Thanks for re-joining us after some (pleasant) interruptions this past week. And in case you missed them, here are Part 1 and Part 2 of the interview. In this, the final part of our conversation, we pick up right where we left off…
After he read Ulysses, did your son ever decide to check out some horror?
He reads some thrillers—he reads all kinds of things now…
I was just wondering because for a lot of young readers you’re kind of a welcoming gatekeeper to the entire horror genre. How does that feel?
Well, it’s a really nice thing. And it’s not something I ever thought about. I’m in the International Thriller Writers, which is a great organization—there are about 400 thriller writers [in it].
You did a panel or something with them, didn’t you?
Well, I was honored as Thrillermaster last summer.
Oh, okay, sorry—wow. That’s what I was thinking of…
I was introduced by Ken Follett, and it was a wonderful honor. And I thought, I’m about the only kids’ author here. They’re all authors for grownups—you know, it’s Lee Child and Harlan Corben and Doug Preston, all these people. I asked, “Why? Why would you choose me as Thrillermaster?” And they said, “Well, you got us our audience.”
They said, “You’re the one got them reading thrillers and mysteries. You’re the one who introduced them to the whole genre. You got us our audience.”
And that leads into something I wanted to ask anyway: after kids follow up on their new interest in, or love of, the horror-thriller genres, are you happy with where horror takes them?
I was once called—and maybe by School Library Journal, actually—a “literary training bra for Stephen King.”
Right? Which is—you don’t want to be called a training bra. I didn’t really like that. But it’s kind of true. It’s a normal thing to graduate on to Stephen King from here. It’s all a big surprise to me because I never planned to be a horror writer, ever. I just wanted to be funny.
I wrote joke books and did a humor magazine for ten years before I got scary. I never really planned this, so it’s kind of interesting to me, a bit of a surprise. I spend a lot time trying to find clever horror films.
What’s impressed you in terms of clever horror films?
What comes to mind? There are a lot of clever ones. There was one a couple of years called Orphan. Do you know that film?
Oh, I loved Orphan!
Yes, that was a really clever, really good horror film. I always try to find ones that have a good surprise and aren’t stupid.
That’s very hard. And I hate slashing, I hate the torture kind of horror films. I hate those.
So that’s not a welcome direction for the genre, I take it.
No, I don’t like that at all. There’s a Canadian film, a real cheap-o Canadian film called Pontypool.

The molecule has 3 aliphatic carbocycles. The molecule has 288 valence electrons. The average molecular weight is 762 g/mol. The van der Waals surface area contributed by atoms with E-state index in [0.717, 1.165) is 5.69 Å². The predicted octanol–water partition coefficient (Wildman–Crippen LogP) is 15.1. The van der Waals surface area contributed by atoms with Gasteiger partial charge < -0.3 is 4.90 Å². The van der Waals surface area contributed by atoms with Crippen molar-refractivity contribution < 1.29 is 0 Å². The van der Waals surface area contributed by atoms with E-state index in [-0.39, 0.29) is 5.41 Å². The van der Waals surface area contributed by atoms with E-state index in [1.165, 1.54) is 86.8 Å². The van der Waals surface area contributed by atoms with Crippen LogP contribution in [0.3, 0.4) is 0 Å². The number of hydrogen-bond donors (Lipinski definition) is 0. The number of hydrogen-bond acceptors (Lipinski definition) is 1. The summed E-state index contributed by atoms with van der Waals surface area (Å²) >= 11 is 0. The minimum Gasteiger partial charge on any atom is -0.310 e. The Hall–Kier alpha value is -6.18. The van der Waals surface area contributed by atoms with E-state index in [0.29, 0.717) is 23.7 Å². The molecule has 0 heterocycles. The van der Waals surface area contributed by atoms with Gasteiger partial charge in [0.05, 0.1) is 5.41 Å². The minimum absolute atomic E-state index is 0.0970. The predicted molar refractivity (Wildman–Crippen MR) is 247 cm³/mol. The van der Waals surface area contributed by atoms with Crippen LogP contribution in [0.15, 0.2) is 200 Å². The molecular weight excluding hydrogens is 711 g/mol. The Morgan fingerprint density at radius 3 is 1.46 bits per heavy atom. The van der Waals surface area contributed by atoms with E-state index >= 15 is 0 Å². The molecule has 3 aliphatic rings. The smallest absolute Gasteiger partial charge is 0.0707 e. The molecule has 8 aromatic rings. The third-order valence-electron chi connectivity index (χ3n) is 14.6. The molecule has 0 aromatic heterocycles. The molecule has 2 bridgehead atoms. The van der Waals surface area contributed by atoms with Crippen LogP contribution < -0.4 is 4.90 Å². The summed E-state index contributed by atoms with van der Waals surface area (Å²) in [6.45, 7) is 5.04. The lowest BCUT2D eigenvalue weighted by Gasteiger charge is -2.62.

I love Pontypool, too! You have excellent taste if I may say so, sir.
[laughs] Thank you. I thought that was very clever, considering they had ten cents to make the film.
And I also like Let the Right One In, the Swedish film.
Sure. Well, you’ve named some high points of the past decade.
But they are few and far between. Usually I get very disappointed by horror films.
Yeah, well that’s the sign of a fan—that you’re willing to wade through the dreck to find those gems…
I do want to mention that I have this adult novel, the first one in ten years, called Red Rain. It’s a real hardcover, old-fashioned horror novel for adults. Not for kids at all. It’s being published by Touchstone, Simon & Schuster…
…in October. It’s about evil kids, which I thought would be good. People would appreciate that from me.
Sure. And that harkens back to Orphan and some of the things we were just talking about—Let the Right One In.
Yes, but with my being basically a kids’ writer, I think people would find that funny. It actually was inspired by three films: Village of the Damned, Children of the Damned, and Island of the Damned.*
Ah, that’s a great series.
And they all had evil children and naïve adults [laughs]. So I wanted to reimagine those films. It was a nice year for me: twentieth anniversary of Goosebumps, and an adult novel.
Then let me ask about Goosebumps and Red Rain together, and this could be naïve of me, but when a successful author becomes a “brand” is there a concern that the writer as a creative force can sometimes get lost. That is, you know it will get attention, but what about taking you seriously as an author?
I never think about people taking me seriously as an author. I don’t think about that. I don’t feel that in writing for kids, I’m sitting at the children’s table.
I mean, there’s a real attitude with a lot of people who say, “Well, if you’re so successful, why do you write for kids?”
I’ve heard that from people, and from newspapers, everything. But the kids are the best audience. You hear from them, you get great mail from them. It’s not the same. But I wrote this adult novel to reach my readers from the ‘90s, the ones we were talking about. They’re all in their twenties and thirties, and on Twitter and everywhere else, they say, “Why don’t you write a book for us now that we’re adults?” So I did. And it’ll be totally separate. Believe me, no one’s going to confuse it with the kids’ books.
That’s great—we’ve now come full circle in this conversation.
Goosebumps is still the most fun for me. That’s my real audience: 7 to 12. They’re just great. Listen, Peter, I get them the last time in their lives they’ll ever be enthusiastic. Right? After 12 they discover sex, they’re off, they’re gone, they have to be cool. I get ‘em when they’re still kids. I love that.
*I’m pretty sure this refers to the ’70s film also known as Who Can Kill a Child? Not really part of a series with the first two films, but close enough, especially in terms of theme.